Duhkhata, Duḥkhata, Duḥkhatā: 8 definitions
Duhkhata means something in Buddhism, Pali, Hinduism, Sanskrit. If you want to know the exact meaning, history, etymology or English translation of this term then check out the descriptions on this page. Add your comment or reference to a book if you want to contribute to this summary article.
General definition (in Buddhism)Source: Wisdom Library: Dharma-samgraha
Duḥkhata (दुःखत) refers to “relating to suffering” and represents one of the four “aspects in the truth of suffering” (duḥkhasatya) as defined in the Dharma-saṃgraha (section 97). The Dharma-samgraha (Dharmasangraha) is an extensive glossary of Buddhist technical terms in Sanskrit (e.g., duḥkhata). The work is attributed to Nagarjuna who lived around the 2nd century A.D.
Languages of India and abroad
Sanskrit dictionarySource: DDSA: The practical Sanskrit-English dictionary
Duḥkhatā (दुःखता).—uneasiness, pain, discomfort; Ch. Up.7.26.2.Source: Cologne Digital Sanskrit Dictionaries: Edgerton Buddhist Hybrid Sanskrit Dictionary
Duḥkhatā (दुःखता).—(Sanskrit), (state of) misery; three, listed Mahāvyutpatti 2228-31, and cited Saddharmapuṇḍarīka 108.17 f. (prose) tisṛbhir duḥkha- tābhiḥ saṃpīḍitā(ḥ)…yad uta duḥkha-duḥkhatayā saṃskāra-du° vipariṇāma-du°; on this group see AbhidhK LaV-P. vi.125 ff., state of misery qua misery (what is grievous by its very nature, from the start, always painful), state of misery due to conditioning (saṃskāra; according to Vism. 499.20 f. this means particularly experience in itself not painful or pleasurable, but, because impermanent and so undependable, still a cause of misery), and state of misery due to alteration (of what was pleasurable to begin with, but cannot last); in Mahāvyutpatti 2232—40 eight duḥ- khatā, each consisting of one of the list of evils enumerated in the first of the four noble truths.Source: Cologne Digital Sanskrit Dictionaries: Benfey Sanskrit-English Dictionary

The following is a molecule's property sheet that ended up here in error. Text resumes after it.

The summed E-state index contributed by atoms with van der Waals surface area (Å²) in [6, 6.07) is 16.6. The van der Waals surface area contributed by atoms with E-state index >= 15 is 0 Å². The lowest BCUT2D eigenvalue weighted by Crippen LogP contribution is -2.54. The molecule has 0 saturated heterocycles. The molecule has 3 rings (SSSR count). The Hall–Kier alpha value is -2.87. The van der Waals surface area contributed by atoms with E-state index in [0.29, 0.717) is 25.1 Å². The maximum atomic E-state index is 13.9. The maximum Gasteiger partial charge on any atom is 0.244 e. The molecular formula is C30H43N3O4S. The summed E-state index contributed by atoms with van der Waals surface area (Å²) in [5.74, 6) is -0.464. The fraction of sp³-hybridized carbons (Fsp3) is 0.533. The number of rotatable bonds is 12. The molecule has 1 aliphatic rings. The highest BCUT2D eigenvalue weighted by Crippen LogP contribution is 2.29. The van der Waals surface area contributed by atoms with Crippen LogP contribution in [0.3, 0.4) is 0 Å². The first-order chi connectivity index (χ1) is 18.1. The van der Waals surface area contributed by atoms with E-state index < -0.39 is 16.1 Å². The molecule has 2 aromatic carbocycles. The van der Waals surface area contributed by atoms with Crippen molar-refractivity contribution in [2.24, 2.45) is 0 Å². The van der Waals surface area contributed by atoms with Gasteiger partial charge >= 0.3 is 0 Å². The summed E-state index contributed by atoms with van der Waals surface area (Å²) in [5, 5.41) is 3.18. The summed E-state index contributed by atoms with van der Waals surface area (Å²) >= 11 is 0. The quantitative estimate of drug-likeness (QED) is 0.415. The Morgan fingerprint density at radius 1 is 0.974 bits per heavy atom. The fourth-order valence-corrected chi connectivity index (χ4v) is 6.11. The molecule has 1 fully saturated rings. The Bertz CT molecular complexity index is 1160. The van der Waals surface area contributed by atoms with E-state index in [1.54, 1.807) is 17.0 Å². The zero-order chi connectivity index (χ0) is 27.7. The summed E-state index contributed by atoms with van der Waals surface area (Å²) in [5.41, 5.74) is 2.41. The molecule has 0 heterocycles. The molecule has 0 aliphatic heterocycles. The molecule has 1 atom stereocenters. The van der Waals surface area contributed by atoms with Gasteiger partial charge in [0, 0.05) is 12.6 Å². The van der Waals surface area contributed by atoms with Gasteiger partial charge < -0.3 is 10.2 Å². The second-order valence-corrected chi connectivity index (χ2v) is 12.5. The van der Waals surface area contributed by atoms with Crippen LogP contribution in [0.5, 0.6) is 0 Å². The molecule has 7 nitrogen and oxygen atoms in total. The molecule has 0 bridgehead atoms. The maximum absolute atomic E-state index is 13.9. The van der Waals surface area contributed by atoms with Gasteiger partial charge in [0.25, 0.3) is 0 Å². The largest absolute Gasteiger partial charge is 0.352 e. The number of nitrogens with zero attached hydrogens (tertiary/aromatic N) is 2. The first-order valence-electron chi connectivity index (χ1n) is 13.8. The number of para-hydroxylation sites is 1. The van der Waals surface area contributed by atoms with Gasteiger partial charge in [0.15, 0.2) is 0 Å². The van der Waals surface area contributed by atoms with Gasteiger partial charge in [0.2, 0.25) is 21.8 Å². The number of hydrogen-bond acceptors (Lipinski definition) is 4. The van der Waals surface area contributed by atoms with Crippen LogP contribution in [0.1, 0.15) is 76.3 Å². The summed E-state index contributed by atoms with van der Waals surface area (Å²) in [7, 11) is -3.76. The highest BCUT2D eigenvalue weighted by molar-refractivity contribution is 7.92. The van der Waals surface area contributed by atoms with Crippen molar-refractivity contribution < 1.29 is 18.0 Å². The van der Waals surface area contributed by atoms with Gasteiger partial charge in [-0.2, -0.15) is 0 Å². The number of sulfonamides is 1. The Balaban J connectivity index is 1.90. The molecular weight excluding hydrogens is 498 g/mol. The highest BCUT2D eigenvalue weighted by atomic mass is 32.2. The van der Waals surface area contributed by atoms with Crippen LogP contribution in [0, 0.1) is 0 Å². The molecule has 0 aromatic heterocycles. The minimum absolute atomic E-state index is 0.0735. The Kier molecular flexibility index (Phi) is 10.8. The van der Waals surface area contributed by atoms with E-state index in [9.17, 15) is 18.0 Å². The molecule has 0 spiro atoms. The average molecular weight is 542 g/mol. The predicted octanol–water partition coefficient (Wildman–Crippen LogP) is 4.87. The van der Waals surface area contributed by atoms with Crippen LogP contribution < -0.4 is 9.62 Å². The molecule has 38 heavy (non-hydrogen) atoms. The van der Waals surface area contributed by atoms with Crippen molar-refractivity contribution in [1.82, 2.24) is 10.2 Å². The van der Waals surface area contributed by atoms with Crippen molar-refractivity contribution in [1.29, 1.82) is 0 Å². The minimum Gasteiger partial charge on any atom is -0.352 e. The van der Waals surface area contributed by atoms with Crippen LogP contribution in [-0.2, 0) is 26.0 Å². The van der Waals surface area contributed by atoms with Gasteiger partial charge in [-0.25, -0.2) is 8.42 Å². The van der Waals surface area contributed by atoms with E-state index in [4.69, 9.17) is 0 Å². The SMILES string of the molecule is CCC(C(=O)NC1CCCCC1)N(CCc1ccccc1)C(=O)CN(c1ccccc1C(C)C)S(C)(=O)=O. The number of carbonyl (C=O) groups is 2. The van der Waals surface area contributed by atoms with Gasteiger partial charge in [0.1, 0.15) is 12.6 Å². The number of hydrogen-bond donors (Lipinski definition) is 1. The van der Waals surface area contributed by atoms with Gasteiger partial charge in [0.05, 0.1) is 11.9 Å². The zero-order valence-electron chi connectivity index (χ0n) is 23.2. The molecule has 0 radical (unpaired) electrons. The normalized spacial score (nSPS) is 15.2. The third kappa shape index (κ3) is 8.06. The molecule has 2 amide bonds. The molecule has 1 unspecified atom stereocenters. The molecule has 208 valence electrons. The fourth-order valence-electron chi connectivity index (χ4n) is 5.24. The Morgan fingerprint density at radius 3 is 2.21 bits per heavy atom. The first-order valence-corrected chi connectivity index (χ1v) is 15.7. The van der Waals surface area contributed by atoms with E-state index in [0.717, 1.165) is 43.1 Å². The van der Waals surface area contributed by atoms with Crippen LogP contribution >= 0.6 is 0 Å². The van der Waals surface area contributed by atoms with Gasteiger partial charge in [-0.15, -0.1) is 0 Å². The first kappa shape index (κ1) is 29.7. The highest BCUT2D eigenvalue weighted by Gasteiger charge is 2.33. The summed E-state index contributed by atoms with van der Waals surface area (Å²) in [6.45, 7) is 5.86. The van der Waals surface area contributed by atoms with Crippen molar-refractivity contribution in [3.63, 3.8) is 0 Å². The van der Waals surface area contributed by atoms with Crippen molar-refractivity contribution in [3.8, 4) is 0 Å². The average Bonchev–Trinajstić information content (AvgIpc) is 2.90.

Duḥkhatā (दुःखता).—[duḥkha + tā], f. Discomfort, [Rāmāyaṇa] 2, 27, 23.Source: Cologne Digital Sanskrit Dictionaries: Cappeller Sanskrit-English Dictionary
Duḥkhatā (दुःखता).—[feminine] discomfort, pain, sorrow.Source: Cologne Digital Sanskrit Dictionaries: Monier-Williams Sanskrit-English Dictionary
Duḥkhatā (दुःखता):—[=duḥkha-tā] [from duḥkha] f. uneasiness, pain, discomfort, [Chāndogya-upaniṣad vii, 26; Rāmāyaṇa]
[Sanskrit to German]
Sanskrit, also spelled संस्कृतम् (saṃskṛtam), is an ancient language of India commonly seen as the grandmother of the Indo-European language family (even English!). Closely allied with Prakrit and Pali, Sanskrit is more exhaustive in both grammar and terms and has the most extensive collection of literature in the world, greatly surpassing its sister-languages Greek and Latin.
See also (Relevant definitions)
Starts with: Duhkhatara.
Search found 2 books and stories containing Duhkhata, Duḥkhata, Duḥkhatā, Duhkha-ta, Duḥkha-tā; (plurals include: Duhkhatas, Duḥkhatas, Duḥkhatās, tas, tās). You can also click to the full overview containing English textual excerpts. Below are direct links for the most relevant articles:
Maha Prajnaparamita Sastra (by Gelongma Karma Migme Chödrön)
I. Definition of the Eleven Knowledges (ekādaśa-jñāna) < [Part 1 - The eleven knowledges (jñāna, ñāṇa)]
A. Sattvaśūnyatā or Pudgalanairātmya < [I. The twofold emptiness in the canonical sūtras]
III. Emptiness according to the Madhyamaka < [Note on emptiness (śūnyatā)]
A Dictionary Of Chinese Buddhist Terms (by William Edward Soothill)